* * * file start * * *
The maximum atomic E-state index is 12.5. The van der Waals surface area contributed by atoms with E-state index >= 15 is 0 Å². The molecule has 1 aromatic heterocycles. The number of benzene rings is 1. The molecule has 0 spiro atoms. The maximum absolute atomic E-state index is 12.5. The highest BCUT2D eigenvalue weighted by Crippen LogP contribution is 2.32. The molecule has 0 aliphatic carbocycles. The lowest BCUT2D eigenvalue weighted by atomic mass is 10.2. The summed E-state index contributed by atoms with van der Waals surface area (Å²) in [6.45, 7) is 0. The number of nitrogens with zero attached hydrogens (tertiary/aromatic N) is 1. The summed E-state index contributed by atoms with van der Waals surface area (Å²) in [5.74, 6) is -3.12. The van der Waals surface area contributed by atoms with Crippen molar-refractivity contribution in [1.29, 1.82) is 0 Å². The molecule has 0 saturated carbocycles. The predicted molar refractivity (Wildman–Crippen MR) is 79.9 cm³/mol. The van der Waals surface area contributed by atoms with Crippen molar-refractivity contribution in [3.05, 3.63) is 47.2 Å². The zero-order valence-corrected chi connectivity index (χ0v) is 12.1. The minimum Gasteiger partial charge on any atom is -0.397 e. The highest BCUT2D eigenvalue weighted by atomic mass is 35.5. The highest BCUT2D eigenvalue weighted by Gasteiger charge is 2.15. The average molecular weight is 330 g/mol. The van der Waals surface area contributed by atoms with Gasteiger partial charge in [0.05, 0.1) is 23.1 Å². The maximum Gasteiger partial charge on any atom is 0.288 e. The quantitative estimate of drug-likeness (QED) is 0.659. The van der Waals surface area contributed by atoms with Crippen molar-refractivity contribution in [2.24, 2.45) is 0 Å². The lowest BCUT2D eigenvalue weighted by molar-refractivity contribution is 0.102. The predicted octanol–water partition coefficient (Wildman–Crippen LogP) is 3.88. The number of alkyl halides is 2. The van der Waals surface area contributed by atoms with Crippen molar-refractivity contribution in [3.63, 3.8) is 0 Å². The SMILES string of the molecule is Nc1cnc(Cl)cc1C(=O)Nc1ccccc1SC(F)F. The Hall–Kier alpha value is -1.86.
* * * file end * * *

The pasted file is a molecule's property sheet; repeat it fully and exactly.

The maximum atomic E-state index is 12.5. The van der Waals surface area contributed by atoms with E-state index >= 15 is 0 Å². The molecule has 1 aromatic heterocycles. The number of benzene rings is 1. The molecule has 0 spiro atoms. The maximum absolute atomic E-state index is 12.5. The highest BCUT2D eigenvalue weighted by Crippen LogP contribution is 2.32. The molecule has 0 aliphatic carbocycles. The lowest BCUT2D eigenvalue weighted by atomic mass is 10.2. The summed E-state index contributed by atoms with van der Waals surface area (Å²) in [6.45, 7) is 0. The number of nitrogens with zero attached hydrogens (tertiary/aromatic N) is 1. The summed E-state index contributed by atoms with van der Waals surface area (Å²) in [5.74, 6) is -3.12. The van der Waals surface area contributed by atoms with Crippen molar-refractivity contribution in [1.29, 1.82) is 0 Å². The molecule has 0 saturated carbocycles. The predicted molar refractivity (Wildman–Crippen MR) is 79.9 cm³/mol. The van der Waals surface area contributed by atoms with Crippen molar-refractivity contribution in [3.05, 3.63) is 47.2 Å². The zero-order valence-corrected chi connectivity index (χ0v) is 12.1. The minimum Gasteiger partial charge on any atom is -0.397 e. The highest BCUT2D eigenvalue weighted by atomic mass is 35.5. The highest BCUT2D eigenvalue weighted by Gasteiger charge is 2.15. The average molecular weight is 330 g/mol. The van der Waals surface area contributed by atoms with Gasteiger partial charge in [0.05, 0.1) is 23.1 Å². The maximum Gasteiger partial charge on any atom is 0.288 e. The quantitative estimate of drug-likeness (QED) is 0.659. The van der Waals surface area contributed by atoms with Crippen molar-refractivity contribution in [2.24, 2.45) is 0 Å². The lowest BCUT2D eigenvalue weighted by molar-refractivity contribution is 0.102. The predicted octanol–water partition coefficient (Wildman–Crippen LogP) is 3.88. The number of alkyl halides is 2. The van der Waals surface area contributed by atoms with Crippen molar-refractivity contribution in [3.63, 3.8) is 0 Å². The SMILES string of the molecule is Nc1cnc(Cl)cc1C(=O)Nc1ccccc1SC(F)F. The Hall–Kier alpha value is -1.86.